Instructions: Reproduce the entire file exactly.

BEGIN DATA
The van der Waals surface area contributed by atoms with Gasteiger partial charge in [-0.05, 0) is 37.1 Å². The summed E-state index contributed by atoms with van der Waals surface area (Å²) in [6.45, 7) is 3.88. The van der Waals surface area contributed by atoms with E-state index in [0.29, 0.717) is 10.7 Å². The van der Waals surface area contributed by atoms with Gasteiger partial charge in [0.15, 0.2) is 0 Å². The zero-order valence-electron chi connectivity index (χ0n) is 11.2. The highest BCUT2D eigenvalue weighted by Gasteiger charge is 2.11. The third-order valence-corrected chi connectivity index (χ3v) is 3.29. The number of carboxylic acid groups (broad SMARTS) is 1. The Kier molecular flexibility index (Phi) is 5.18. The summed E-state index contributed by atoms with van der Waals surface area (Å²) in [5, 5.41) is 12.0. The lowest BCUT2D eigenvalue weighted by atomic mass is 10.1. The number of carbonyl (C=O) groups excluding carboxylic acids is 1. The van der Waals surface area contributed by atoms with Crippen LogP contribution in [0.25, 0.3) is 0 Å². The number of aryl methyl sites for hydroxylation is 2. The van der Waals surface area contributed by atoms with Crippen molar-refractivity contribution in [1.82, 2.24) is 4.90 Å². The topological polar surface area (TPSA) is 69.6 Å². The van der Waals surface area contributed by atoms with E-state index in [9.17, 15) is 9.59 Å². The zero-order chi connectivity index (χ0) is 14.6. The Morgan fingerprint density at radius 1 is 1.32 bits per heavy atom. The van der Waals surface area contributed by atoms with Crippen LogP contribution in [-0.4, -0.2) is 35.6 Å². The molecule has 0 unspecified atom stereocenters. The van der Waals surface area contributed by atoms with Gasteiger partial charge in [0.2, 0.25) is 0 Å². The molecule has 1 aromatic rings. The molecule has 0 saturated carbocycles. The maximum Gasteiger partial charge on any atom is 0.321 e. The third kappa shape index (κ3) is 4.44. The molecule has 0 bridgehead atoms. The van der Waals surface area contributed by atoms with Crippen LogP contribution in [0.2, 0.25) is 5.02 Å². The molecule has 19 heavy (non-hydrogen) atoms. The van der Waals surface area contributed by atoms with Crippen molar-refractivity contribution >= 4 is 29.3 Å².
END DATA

The van der Waals surface area contributed by atoms with Gasteiger partial charge in [-0.05, 0) is 37.1 Å². The summed E-state index contributed by atoms with van der Waals surface area (Å²) in [6.45, 7) is 3.88. The van der Waals surface area contributed by atoms with E-state index in [0.29, 0.717) is 10.7 Å². The van der Waals surface area contributed by atoms with Gasteiger partial charge in [0.15, 0.2) is 0 Å². The zero-order valence-electron chi connectivity index (χ0n) is 11.2. The highest BCUT2D eigenvalue weighted by Gasteiger charge is 2.11. The third-order valence-corrected chi connectivity index (χ3v) is 3.29. The number of carboxylic acid groups (broad SMARTS) is 1. The Kier molecular flexibility index (Phi) is 5.18. The summed E-state index contributed by atoms with van der Waals surface area (Å²) in [5, 5.41) is 12.0. The lowest BCUT2D eigenvalue weighted by atomic mass is 10.1. The number of carbonyl (C=O) groups excluding carboxylic acids is 1. The van der Waals surface area contributed by atoms with Crippen LogP contribution in [0.25, 0.3) is 0 Å². The number of aryl methyl sites for hydroxylation is 2. The van der Waals surface area contributed by atoms with Crippen molar-refractivity contribution in [1.82, 2.24) is 4.90 Å². The topological polar surface area (TPSA) is 69.6 Å². The van der Waals surface area contributed by atoms with E-state index in [9.17, 15) is 9.59 Å². The zero-order chi connectivity index (χ0) is 14.6. The Morgan fingerprint density at radius 1 is 1.32 bits per heavy atom. The van der Waals surface area contributed by atoms with Crippen LogP contribution in [-0.4, -0.2) is 35.6 Å². The molecule has 0 unspecified atom stereocenters. The van der Waals surface area contributed by atoms with Gasteiger partial charge in [0.2, 0.25) is 0 Å². The molecule has 1 aromatic rings. The molecule has 0 saturated carbocycles. The maximum Gasteiger partial charge on any atom is 0.321 e. The third kappa shape index (κ3) is 4.44. The molecule has 0 bridgehead atoms. The van der Waals surface area contributed by atoms with Crippen LogP contribution in [0.2, 0.25) is 5.02 Å². The molecule has 19 heavy (non-hydrogen) atoms. The van der Waals surface area contributed by atoms with Crippen molar-refractivity contribution >= 4 is 29.3 Å².